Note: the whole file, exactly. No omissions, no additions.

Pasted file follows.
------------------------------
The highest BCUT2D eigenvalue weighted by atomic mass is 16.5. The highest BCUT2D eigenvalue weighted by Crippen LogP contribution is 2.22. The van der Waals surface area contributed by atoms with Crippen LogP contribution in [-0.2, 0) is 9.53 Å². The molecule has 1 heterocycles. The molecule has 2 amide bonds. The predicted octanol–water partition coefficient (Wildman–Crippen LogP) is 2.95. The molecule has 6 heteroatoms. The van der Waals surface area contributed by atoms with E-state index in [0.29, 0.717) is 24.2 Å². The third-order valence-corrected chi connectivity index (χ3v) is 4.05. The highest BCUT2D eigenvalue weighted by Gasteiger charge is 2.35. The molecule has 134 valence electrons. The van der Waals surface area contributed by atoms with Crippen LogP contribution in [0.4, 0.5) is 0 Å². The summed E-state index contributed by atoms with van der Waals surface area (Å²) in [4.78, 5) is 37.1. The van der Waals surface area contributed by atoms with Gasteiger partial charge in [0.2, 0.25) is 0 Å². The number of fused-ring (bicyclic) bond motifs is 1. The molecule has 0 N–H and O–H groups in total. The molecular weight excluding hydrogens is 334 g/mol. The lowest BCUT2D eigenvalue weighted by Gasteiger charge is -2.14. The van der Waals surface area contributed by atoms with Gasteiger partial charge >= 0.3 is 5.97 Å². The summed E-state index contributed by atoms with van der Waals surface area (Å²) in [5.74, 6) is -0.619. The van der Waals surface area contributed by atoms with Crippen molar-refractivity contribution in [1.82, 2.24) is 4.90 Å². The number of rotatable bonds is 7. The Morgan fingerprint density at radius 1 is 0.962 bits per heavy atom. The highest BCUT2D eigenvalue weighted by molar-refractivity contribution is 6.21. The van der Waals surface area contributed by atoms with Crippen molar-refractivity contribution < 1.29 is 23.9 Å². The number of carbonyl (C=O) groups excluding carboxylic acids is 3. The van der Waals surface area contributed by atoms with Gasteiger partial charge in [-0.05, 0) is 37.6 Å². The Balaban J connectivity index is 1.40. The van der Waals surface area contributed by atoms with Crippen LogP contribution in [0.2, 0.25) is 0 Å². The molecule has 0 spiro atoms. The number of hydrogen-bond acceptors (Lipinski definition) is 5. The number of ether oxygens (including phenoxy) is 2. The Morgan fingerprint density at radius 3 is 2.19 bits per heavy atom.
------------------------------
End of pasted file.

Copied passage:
The highest BCUT2D eigenvalue weighted by atomic mass is 16.5. The highest BCUT2D eigenvalue weighted by Crippen LogP contribution is 2.22. The van der Waals surface area contributed by atoms with Crippen LogP contribution in [-0.2, 0) is 9.53 Å². The molecule has 1 heterocycles. The molecule has 2 amide bonds. The predicted octanol–water partition coefficient (Wildman–Crippen LogP) is 2.95. The molecule has 6 heteroatoms. The van der Waals surface area contributed by atoms with E-state index in [0.29, 0.717) is 24.2 Å². The third-order valence-corrected chi connectivity index (χ3v) is 4.05. The highest BCUT2D eigenvalue weighted by Gasteiger charge is 2.35. The molecule has 134 valence electrons. The van der Waals surface area contributed by atoms with Crippen LogP contribution in [0.4, 0.5) is 0 Å². The summed E-state index contributed by atoms with van der Waals surface area (Å²) in [4.78, 5) is 37.1. The van der Waals surface area contributed by atoms with Gasteiger partial charge in [0.2, 0.25) is 0 Å². The number of fused-ring (bicyclic) bond motifs is 1. The molecule has 0 N–H and O–H groups in total. The molecular weight excluding hydrogens is 334 g/mol. The lowest BCUT2D eigenvalue weighted by Gasteiger charge is -2.14. The van der Waals surface area contributed by atoms with Gasteiger partial charge >= 0.3 is 5.97 Å². The summed E-state index contributed by atoms with van der Waals surface area (Å²) in [5.74, 6) is -0.619. The van der Waals surface area contributed by atoms with Crippen molar-refractivity contribution in [1.82, 2.24) is 4.90 Å². The number of rotatable bonds is 7. The Morgan fingerprint density at radius 1 is 0.962 bits per heavy atom. The highest BCUT2D eigenvalue weighted by molar-refractivity contribution is 6.21. The van der Waals surface area contributed by atoms with Crippen molar-refractivity contribution < 1.29 is 23.9 Å². The number of carbonyl (C=O) groups excluding carboxylic acids is 3. The van der Waals surface area contributed by atoms with Gasteiger partial charge in [-0.05, 0) is 37.6 Å². The Balaban J connectivity index is 1.40. The van der Waals surface area contributed by atoms with Crippen LogP contribution in [0.2, 0.25) is 0 Å². The molecule has 0 spiro atoms. The number of hydrogen-bond acceptors (Lipinski definition) is 5. The number of ether oxygens (including phenoxy) is 2. The Morgan fingerprint density at radius 3 is 2.19 bits per heavy atom.